St. Joseph and baby Jesus. St. Jospeh is the patron saint against doubt and hesitation.

Youth can turn to patron saints for help

By  Erin Morawetz, The Catholic Register
  • May 16, 2012

Praying to patron saints can be particularly helpful to young people of faith, guiding them through difficult situations, said Fr. Francois Mifsud, chaplain at Toronto’s University of St. Michael’s College.

Patron saints are offered to Christians as role models, associated with issues that matter to individuals, said Mifsud.

“When you read the Gospel, some people say it’s too hard, it’s too much for me,” Mifsud said. “(Patron saints show that) for young people… being a Christian is possible, even though it is challenging.”

Christian McConnell, assistant professor of theology at the University of St. Michael’s College, said patron saints are also a test of the Catholic imagination.

“It’s a colourful thing that someone came up with somewhere along the way because something in the saint’s story makes them think of whatever it is they’re a patron saint of,” McConnell said.

“Sometimes (the connection) is obvious, like how Thomas Aquinas is the patron saint of students, and he’s one of the greatest scholars in the Church’s history,” McConnell said. “Other times it’s just a little tidbit (of their story).

“It’s the kind of thing that lends colour to the saint’s tradition.”

Patron saints are a relatively new tradition, though Mifsud argues that the concept of admiring the qualities of different saints is ancient. 

“(Saints) show you that being Christian is being human,” Mifsud said.

There are numerous patron saints for virtually every struggle or life situation, including many that can have a direct impact on students and youth. Here are a few patron saints worth keeping in mind.

St. Thomas Aquinas: Patron saint of students
St. Thomas Aquinas studied under Benedictine monks and then at the University of Naples where he began to read Aristotle. Against his family’s will, he joined the Dominicans and later went to Paris and Cologne to study with Albert the Great. He taught theology at the University of Paris and contributed much writing to the field of theology and modern philosophy.

St. Thomas is the patron saint of students and scholars for he continued to be a scholar throughout his life and never stopped trying to learn.

St. Rose of Lima: Patron saint against vanity
St. Rose, a South American saint, was an intensely beautiful woman whose family was proud of her beauty. But Rose was not interested in the admiration of onlookers for she had given her life to Jesus. So she did things to take away from her beauty: she cut her long hair, she wore a crown of thorns that pierced her head and she rubbed pepper on her face until it was red and blistered.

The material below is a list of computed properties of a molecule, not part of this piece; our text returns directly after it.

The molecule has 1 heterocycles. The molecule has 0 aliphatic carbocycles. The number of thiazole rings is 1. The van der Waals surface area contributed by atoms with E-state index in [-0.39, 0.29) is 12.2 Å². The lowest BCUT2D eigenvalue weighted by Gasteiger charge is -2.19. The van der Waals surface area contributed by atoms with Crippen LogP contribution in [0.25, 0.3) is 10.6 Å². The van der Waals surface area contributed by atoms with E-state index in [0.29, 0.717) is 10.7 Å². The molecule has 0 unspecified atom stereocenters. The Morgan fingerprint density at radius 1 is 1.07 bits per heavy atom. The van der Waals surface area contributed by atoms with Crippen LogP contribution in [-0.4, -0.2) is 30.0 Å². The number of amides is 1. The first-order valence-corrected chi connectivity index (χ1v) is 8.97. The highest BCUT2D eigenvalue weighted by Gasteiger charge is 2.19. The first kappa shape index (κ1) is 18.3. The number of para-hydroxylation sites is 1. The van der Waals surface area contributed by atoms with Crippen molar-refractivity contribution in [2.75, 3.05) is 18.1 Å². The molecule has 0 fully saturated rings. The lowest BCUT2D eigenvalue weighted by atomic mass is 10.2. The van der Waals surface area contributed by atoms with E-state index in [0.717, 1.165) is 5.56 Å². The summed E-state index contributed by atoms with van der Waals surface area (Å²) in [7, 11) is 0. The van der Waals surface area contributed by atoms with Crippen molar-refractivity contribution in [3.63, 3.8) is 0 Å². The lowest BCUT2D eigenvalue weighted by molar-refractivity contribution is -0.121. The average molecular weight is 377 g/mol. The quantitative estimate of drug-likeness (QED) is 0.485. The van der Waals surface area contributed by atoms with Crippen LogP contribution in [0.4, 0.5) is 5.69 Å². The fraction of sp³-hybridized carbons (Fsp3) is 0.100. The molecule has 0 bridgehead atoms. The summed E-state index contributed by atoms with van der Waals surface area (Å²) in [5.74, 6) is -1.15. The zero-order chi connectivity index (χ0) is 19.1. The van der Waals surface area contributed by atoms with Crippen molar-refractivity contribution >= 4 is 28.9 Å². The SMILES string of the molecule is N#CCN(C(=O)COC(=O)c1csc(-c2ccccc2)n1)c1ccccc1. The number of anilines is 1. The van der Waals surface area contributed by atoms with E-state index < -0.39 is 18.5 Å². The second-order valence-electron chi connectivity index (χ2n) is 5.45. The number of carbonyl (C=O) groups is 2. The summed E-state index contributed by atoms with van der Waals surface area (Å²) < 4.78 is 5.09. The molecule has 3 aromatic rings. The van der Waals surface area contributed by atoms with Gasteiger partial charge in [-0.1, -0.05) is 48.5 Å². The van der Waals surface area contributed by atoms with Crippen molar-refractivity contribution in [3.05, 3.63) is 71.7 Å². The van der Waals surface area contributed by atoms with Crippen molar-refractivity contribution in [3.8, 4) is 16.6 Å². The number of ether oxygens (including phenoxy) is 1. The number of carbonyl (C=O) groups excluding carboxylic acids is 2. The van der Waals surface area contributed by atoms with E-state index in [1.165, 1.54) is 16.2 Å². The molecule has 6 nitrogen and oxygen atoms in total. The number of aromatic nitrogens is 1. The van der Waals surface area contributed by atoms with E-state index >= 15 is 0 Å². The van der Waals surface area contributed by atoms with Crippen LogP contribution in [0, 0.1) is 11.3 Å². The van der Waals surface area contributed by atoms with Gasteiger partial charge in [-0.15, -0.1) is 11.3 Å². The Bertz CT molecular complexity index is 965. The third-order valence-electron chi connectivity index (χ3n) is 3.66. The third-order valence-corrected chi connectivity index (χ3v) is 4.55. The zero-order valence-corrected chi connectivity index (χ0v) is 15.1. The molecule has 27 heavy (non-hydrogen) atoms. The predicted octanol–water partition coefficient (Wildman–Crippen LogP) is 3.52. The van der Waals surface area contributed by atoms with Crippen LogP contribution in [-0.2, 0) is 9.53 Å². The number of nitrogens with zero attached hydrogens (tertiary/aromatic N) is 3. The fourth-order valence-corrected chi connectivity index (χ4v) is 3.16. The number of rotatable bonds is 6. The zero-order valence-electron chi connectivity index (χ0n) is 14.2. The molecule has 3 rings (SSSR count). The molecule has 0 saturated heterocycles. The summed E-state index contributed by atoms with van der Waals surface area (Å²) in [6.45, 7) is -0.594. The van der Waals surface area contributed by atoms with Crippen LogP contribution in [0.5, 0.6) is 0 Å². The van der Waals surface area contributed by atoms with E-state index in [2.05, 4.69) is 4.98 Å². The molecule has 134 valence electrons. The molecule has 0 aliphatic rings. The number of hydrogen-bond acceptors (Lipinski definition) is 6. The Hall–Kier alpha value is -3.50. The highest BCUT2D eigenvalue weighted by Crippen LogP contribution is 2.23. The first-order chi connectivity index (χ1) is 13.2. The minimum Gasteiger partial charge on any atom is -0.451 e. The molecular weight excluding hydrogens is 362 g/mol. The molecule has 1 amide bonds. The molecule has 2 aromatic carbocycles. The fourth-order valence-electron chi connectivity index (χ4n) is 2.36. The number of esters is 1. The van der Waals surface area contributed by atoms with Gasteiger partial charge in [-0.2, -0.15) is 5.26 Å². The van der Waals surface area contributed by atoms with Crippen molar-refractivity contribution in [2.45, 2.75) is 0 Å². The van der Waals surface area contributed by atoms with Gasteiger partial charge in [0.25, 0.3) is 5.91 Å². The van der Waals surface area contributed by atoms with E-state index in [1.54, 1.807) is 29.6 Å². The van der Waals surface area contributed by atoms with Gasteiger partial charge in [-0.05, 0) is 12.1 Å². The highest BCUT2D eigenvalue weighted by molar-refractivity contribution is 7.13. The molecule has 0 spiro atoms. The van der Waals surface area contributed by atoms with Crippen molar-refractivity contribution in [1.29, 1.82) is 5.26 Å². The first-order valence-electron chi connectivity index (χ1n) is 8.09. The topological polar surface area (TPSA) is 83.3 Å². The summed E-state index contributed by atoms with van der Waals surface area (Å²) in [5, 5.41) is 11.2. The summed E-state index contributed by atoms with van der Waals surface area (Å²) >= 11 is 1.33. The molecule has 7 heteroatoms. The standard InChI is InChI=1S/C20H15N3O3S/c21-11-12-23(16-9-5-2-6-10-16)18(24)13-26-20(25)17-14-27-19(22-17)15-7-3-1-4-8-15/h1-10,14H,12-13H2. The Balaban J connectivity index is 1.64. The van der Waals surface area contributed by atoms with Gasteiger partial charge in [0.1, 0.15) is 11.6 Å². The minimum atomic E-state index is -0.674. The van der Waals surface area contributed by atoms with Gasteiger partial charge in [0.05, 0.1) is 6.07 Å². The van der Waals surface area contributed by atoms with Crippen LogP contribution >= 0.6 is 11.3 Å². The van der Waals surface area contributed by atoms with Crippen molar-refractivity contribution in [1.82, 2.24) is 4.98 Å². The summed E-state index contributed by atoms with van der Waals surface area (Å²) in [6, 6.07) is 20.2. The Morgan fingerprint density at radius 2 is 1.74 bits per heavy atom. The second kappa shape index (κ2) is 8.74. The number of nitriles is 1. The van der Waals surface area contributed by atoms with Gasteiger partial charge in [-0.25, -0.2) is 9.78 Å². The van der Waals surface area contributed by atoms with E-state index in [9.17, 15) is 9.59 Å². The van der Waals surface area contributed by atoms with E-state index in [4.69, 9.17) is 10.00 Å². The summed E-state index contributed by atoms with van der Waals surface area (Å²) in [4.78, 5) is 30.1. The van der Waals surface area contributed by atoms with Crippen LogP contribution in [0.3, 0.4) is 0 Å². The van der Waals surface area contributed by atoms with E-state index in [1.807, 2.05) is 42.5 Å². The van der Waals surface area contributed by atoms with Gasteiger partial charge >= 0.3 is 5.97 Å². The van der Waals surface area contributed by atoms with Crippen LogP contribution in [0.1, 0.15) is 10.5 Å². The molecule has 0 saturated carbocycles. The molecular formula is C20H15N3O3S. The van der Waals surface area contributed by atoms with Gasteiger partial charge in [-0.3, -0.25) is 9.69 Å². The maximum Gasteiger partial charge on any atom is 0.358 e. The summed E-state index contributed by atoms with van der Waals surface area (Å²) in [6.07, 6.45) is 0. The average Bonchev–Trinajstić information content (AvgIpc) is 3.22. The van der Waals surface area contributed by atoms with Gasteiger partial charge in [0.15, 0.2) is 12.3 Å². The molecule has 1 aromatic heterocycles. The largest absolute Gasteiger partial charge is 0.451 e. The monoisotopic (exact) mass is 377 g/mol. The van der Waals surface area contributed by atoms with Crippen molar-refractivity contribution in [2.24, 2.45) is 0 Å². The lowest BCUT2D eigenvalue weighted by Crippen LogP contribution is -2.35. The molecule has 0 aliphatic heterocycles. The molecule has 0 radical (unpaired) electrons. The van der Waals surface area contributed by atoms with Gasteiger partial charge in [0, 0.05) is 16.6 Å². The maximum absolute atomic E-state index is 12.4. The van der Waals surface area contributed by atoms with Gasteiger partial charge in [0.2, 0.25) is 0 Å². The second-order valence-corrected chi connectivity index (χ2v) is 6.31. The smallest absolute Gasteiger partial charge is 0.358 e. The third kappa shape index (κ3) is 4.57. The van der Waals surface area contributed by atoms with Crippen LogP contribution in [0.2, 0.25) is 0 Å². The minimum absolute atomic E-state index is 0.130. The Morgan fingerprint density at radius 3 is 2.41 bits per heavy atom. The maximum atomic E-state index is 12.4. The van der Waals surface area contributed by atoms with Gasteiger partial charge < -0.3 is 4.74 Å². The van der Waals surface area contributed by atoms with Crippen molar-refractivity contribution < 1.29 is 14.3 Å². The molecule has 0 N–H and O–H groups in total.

She also refused her parents’ wish for her to marry and instead spent much time in solitude.

The patron saint against vanity, Rose teaches that it is not important to be caught up in the way you look, but rather the person you are.

St. Elizabeth of Portugal: Patron saint against jealousy
At the age of 12, St. Elizabeth was married to King Denis of Portugal, who was not faithful to her. But Elizabeth did not give into jealousy about her husband’s actions.  Rather, she acted as a peacemaker between her husband and her son, Alfonso, and worked to help the poor against her husband’s will. In the famous story of Elizabeth’s miracle, she turned bread that she was sneaking out to the poor into roses when questioned by her husband.

As the patron saint against jealousy, Elizabeth’s story can inspire people to rise above negativity and to put their energy towards helping others.

St. Joseph: Patron saint against doubt and hesitation

St. Joseph was faced in his life with circumstances that were very hard to believe, prompting him to be named the patron saint against doubt and hesitation. “Because of the nature of (Mary’s pregnancy), there’s the question of what does he do about it,” McConnell said. “The doubt he goes through… he’s not sure what to do (before he has his dream).”

Joseph’s story reminds us to believe in our loved ones and in ourselves, despite the doubts and insecurities that may get in our way.

Comments (0)

There are no comments posted here yet

Leave your comments

  1. Posting comment as a guest. Sign up or login to your account.
Attachments (0 / 3)
Share Your Location

Please support The Catholic Register

Unlike many media companies, The Catholic Register has never charged readers for access to the news and information on our website. We want to keep our award-winning journalism as widely available as possible, which has become acutely important amid the ongoing COVID-19 crisis. But we need your help.

For more than 125 years, The Register has been a trusted source of faith-based journalism. By making even a small donation you help ensure our future as an important voice in the Catholic Church. If you support the mission of Catholic journalism, please donate today. Thank you.